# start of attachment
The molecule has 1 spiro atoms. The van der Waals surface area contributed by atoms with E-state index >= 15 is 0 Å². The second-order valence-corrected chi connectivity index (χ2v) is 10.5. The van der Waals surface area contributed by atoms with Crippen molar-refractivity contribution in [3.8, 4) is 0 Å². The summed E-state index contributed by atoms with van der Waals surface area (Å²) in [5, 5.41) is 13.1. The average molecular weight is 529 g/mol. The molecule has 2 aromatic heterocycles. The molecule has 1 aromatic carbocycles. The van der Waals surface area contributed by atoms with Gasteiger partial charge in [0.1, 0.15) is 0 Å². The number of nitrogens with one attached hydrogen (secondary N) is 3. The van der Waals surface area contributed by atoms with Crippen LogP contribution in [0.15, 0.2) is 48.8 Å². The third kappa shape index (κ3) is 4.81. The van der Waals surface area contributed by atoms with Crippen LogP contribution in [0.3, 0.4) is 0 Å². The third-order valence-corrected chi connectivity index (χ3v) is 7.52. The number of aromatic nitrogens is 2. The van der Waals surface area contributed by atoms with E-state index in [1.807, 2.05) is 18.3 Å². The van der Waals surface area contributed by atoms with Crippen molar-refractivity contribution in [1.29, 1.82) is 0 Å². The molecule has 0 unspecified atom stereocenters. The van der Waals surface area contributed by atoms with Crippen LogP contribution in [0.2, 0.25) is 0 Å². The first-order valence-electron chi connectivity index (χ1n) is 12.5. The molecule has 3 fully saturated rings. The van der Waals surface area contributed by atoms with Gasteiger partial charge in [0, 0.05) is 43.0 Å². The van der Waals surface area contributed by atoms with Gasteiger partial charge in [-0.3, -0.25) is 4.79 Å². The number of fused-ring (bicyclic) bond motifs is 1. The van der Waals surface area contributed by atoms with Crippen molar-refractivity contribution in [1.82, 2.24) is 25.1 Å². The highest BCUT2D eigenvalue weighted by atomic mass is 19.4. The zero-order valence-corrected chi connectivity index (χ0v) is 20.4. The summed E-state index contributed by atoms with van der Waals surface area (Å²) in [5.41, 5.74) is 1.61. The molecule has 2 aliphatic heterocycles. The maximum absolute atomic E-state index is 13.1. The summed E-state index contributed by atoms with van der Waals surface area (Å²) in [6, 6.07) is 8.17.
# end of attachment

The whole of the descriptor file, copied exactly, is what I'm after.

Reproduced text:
The molecule has 1 spiro atoms. The van der Waals surface area contributed by atoms with E-state index >= 15 is 0 Å². The second-order valence-corrected chi connectivity index (χ2v) is 10.5. The van der Waals surface area contributed by atoms with Crippen molar-refractivity contribution in [3.8, 4) is 0 Å². The summed E-state index contributed by atoms with van der Waals surface area (Å²) in [5, 5.41) is 13.1. The average molecular weight is 529 g/mol. The molecule has 2 aromatic heterocycles. The molecule has 1 aromatic carbocycles. The van der Waals surface area contributed by atoms with Gasteiger partial charge in [0.1, 0.15) is 0 Å². The number of nitrogens with one attached hydrogen (secondary N) is 3. The van der Waals surface area contributed by atoms with Crippen LogP contribution in [0.15, 0.2) is 48.8 Å². The third kappa shape index (κ3) is 4.81. The van der Waals surface area contributed by atoms with Crippen LogP contribution in [0.3, 0.4) is 0 Å². The third-order valence-corrected chi connectivity index (χ3v) is 7.52. The number of aromatic nitrogens is 2. The van der Waals surface area contributed by atoms with E-state index in [1.807, 2.05) is 18.3 Å². The van der Waals surface area contributed by atoms with Crippen molar-refractivity contribution in [1.29, 1.82) is 0 Å². The molecule has 0 unspecified atom stereocenters. The van der Waals surface area contributed by atoms with Crippen LogP contribution in [0.2, 0.25) is 0 Å². The first-order valence-electron chi connectivity index (χ1n) is 12.5. The molecule has 3 fully saturated rings. The van der Waals surface area contributed by atoms with Gasteiger partial charge in [0, 0.05) is 43.0 Å². The van der Waals surface area contributed by atoms with Gasteiger partial charge in [-0.3, -0.25) is 4.79 Å². The number of fused-ring (bicyclic) bond motifs is 1. The van der Waals surface area contributed by atoms with Crippen molar-refractivity contribution in [1.82, 2.24) is 25.1 Å². The highest BCUT2D eigenvalue weighted by atomic mass is 19.4. The zero-order valence-corrected chi connectivity index (χ0v) is 20.4. The summed E-state index contributed by atoms with van der Waals surface area (Å²) in [5.41, 5.74) is 1.61. The molecule has 2 aliphatic heterocycles. The maximum absolute atomic E-state index is 13.1. The summed E-state index contributed by atoms with van der Waals surface area (Å²) in [6, 6.07) is 8.17.